If vehicles had human characteristics, this one might be the barroom brawler - big, tough, mean looks and clearly in no mood to be messed about.
On the other hand, once you get to know him, he's rather a sweet guy, just like mother always said.
We're talking Land Cruiser 70 double cab flat-deck here, but first a bit of family history.
Toyota has been building versions of this mega-ute since late1984 for tough working conditions in rough parts of the world. The Land Rover Defender doesn't have exclusive rights to 4WD design longevity.
In New Zealand, the 70's been a favourite of high-country famers for whom run-of-mill one-tonne Japanese utes weren't up to the job. They bought single cabs or wagons but there was strong demand for a double cab and, for years, Toyota in New Zealand and Australia petitioned Head Office to build one.
The factory finally relented and now one of these bruisers can be yours for $73,390 or $79,590 for the ''luxury'' LX version, the model with all its teeth in a nice row.
If you want to carry max load day in-day out in a war zone, a high-country farm or a nearby mine, this the truck.
Its chassis is massive, everything about the ute is heavy-duty including its motor, Toyota's marvellous but now under-achieving 4461cc turbocharged V8 diesel.
You'd think the V8 would provide a knockout punch, but younger and more lithe opponents now surround the brawler.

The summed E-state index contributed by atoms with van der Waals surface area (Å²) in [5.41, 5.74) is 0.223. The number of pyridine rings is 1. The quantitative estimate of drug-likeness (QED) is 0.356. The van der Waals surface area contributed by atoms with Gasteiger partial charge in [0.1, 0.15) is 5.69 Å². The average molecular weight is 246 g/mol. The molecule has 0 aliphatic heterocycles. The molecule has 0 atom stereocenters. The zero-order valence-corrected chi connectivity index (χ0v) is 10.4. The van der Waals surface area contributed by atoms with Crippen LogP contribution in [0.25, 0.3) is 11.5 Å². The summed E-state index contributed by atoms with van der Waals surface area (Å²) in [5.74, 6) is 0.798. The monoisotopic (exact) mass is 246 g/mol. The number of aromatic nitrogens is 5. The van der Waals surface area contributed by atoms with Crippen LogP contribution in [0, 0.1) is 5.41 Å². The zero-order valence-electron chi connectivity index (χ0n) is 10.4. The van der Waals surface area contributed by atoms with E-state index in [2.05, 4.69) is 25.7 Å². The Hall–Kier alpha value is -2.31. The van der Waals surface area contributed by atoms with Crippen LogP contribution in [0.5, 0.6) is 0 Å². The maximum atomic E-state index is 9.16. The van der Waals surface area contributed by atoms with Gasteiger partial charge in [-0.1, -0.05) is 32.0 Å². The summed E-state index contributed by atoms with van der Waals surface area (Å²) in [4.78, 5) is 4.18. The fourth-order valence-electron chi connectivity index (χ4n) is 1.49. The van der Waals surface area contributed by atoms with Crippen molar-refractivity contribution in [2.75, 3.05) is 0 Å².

The V8 puts out 151kW and 430Nm of torque at 1200rpm.
However, Nissan's top Navara has a V6 with 170kW and 550Nm at 1750rpm. Ford's new five cylinder 3.2 litre produces 147kW and 470Nm from 1500rpm.
So although the Toyota's quicker to punch, it just doesn't do it as hard.
But not to worry. Driven's nearest grit mine is closed at weekends so we put the 70 to the next best test, a drive of some of the trickier tracks at the Jeep Woodhill 4WD Park near
Helensville followed by a run to near Matakohe, Northland, to load 600kg of firewood. It did well.
Equipped with the optional front- and rear-axle differential locks _ the best $2500 option ever _ and without an electronic traction aid to its name, the Cruiser blitzed obstacle-strewn tracks with significant ease, its own physical size providing the biggest challenge on narrow paths.
Despite its torque deficit, the V8 is an off-road gem, it just works away at a bit above idle, lazily dealing with whatever punches the track throws.
Same thing on the 300km firewood round-trip. The engine barely knew it was carrying a load.
However, its highway performance comes with a couple of ''howevers''. At 100km/h the engine's doing 2400rpm in fifth gear (there is no automatic) and sounds and feels like it could do with a sixth speed.
The cabin's getting noisy at 100 and, on hills, the engine starts running out of steam rather sooner than you'd like. Oh for the 195kW/650Nm twin turbo version in the Land Cruiser 200 wagon.
Empty or loaded, ride and handling are good for a beam-axle vehicle with rear leaf springs, just like its mother always said.
Overall, you can't help but love the way the imposing white whale goes about its business, unruffled and with an engaging mechanical charm all its own.